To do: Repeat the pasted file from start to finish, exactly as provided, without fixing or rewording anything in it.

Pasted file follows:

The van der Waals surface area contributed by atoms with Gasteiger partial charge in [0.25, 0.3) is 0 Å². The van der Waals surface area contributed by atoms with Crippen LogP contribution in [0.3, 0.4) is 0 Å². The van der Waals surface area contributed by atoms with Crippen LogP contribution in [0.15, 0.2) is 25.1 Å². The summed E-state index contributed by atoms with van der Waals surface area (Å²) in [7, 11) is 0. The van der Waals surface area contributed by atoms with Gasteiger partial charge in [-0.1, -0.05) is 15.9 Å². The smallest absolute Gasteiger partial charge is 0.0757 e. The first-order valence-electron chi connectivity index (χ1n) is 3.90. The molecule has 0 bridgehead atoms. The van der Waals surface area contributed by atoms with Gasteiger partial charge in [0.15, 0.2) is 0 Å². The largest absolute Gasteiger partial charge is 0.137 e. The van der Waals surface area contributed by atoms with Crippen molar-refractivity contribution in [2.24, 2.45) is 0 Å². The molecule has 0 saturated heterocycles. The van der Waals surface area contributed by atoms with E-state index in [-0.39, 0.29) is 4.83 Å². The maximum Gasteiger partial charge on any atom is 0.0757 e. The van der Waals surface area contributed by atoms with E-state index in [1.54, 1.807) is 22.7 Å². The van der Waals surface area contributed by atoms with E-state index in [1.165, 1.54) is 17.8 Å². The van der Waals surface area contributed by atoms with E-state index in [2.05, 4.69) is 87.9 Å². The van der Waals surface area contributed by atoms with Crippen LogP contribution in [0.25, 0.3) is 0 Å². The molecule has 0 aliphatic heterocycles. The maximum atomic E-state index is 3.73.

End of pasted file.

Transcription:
The van der Waals surface area contributed by atoms with Gasteiger partial charge in [0.25, 0.3) is 0 Å². The van der Waals surface area contributed by atoms with Crippen LogP contribution in [0.3, 0.4) is 0 Å². The van der Waals surface area contributed by atoms with Crippen LogP contribution in [0.15, 0.2) is 25.1 Å². The summed E-state index contributed by atoms with van der Waals surface area (Å²) in [7, 11) is 0. The van der Waals surface area contributed by atoms with Gasteiger partial charge in [-0.1, -0.05) is 15.9 Å². The smallest absolute Gasteiger partial charge is 0.0757 e. The first-order valence-electron chi connectivity index (χ1n) is 3.90. The molecule has 0 bridgehead atoms. The van der Waals surface area contributed by atoms with Gasteiger partial charge in [0.15, 0.2) is 0 Å². The largest absolute Gasteiger partial charge is 0.137 e. The van der Waals surface area contributed by atoms with Crippen molar-refractivity contribution in [2.24, 2.45) is 0 Å². The molecule has 0 saturated heterocycles. The van der Waals surface area contributed by atoms with E-state index in [-0.39, 0.29) is 4.83 Å². The maximum Gasteiger partial charge on any atom is 0.0757 e. The van der Waals surface area contributed by atoms with E-state index in [1.54, 1.807) is 22.7 Å². The van der Waals surface area contributed by atoms with E-state index in [1.165, 1.54) is 17.8 Å². The van der Waals surface area contributed by atoms with E-state index in [2.05, 4.69) is 87.9 Å². The van der Waals surface area contributed by atoms with Crippen LogP contribution in [0.25, 0.3) is 0 Å². The molecule has 0 aliphatic heterocycles. The maximum atomic E-state index is 3.73.